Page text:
Keeping a sound budget is advisable for anyone, but is particularly important for students and those that have recently graduated; with soaring tuition and student loan payments, reckless day-to-day expenses will only further dig yourself into a deeper hole. With that said, budgeting isn't as difficult as many perceive it to be. Here are five simple ways to keep your expenses in check and help you stick to a budget.
Primarily use cash — or treat your credit card as a debit card.
When you use a credit card to purchase things, what you're actually doing is receiving goods in exchange for the trust that you'll eventually pay back whichever lender "fronted" the balance of your purchase.
However, using credit to purchase things can be a slippery slope as not needing to pay your lender back immediately can result in impulsive spending. Studies have shown people who use credit cards to make purchases are more likely to overspend than those who use cash.
With that said, carrying a little plastic card is obviously more convenient than carrying wads of cash. If you must use your credit card, make sure you first have the cash amount in your bank account to eventually pay your credit card bill.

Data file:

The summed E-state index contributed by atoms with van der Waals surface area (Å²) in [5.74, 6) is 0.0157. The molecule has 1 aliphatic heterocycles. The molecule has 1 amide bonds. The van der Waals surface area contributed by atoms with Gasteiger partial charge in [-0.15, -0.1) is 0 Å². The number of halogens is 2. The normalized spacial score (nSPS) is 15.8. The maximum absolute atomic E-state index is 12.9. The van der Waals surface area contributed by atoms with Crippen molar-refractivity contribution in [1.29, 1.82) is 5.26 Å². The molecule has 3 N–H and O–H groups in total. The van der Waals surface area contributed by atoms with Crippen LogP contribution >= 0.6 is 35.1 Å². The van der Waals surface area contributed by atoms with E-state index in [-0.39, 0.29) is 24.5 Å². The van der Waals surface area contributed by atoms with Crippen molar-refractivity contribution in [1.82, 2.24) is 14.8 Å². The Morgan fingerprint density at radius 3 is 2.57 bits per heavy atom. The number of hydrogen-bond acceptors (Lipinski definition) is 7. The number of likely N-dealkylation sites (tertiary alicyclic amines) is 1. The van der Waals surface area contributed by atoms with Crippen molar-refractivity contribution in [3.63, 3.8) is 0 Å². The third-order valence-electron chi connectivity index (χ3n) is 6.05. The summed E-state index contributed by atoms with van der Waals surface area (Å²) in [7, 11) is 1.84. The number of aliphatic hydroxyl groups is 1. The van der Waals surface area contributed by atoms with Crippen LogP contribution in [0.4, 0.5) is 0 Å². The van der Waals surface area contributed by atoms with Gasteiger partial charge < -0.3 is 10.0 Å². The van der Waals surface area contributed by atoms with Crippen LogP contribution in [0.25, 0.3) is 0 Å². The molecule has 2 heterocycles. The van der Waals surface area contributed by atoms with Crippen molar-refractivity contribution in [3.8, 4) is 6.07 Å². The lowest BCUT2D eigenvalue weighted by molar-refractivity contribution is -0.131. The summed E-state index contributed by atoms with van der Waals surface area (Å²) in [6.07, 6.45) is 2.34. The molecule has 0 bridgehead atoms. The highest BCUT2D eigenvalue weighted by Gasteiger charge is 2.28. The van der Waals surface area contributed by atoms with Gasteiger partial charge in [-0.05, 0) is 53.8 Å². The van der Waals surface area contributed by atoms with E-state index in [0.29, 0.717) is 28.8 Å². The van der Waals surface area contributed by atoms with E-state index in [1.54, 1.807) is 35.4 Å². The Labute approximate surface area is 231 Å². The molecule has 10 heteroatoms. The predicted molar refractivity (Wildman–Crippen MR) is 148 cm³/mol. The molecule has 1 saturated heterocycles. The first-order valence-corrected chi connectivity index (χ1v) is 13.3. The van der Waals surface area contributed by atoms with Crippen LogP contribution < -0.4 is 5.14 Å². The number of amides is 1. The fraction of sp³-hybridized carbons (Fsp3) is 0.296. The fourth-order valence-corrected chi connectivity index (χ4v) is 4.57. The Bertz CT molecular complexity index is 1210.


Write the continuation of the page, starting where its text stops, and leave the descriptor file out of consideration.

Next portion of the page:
Keep eating out and/or ordering food to a minimum.
As convenient as it may be, constantly eating out at restaurants and ordering from Seamless can really add up and drain your wallet due to added expenses like tax, tip and the extra round of drinks or two. Eating at home ensures that you're primarily paying for food, as opposed to paying for service.
Look for supermarket deals and/or buy food in bulk.
Speaking of food, cooking at home is cheaper, but shopping for groceries can be expensive if you're not careful or make too many impulse buys. Buying stuff you know you're going to eat in bulk can save you money in the long run — just don't go overboard to the point where you buy everything in bulk only for the majority of it go to waste.
Be frugal: Cut down on luxuries and erroneous expenses.
Do you really need to download that app? Do you really need Netflix, Hulu and Amazon Prime accounts while also subscribing to cable? Do you really need to upgrade your phone, when your current one works sufficiently? Do you really need to buy coffee every single day, instead of making it at home?
Save your receipts and keep track of your spending.
This seems self-evident, and yet many people don't practice it. Overspending often happens because people aren't cognizant of how much they've already spent. When you have a visual account, such as a spreadsheet documenting how much you've spent or an unruly pile of receipts, you're less likely to spend more money and more likely to stick to a reasonable budget. Additionally, gathering and compiling all your expenses into one place can even help you identify problematic spending habits in order to alleviate them.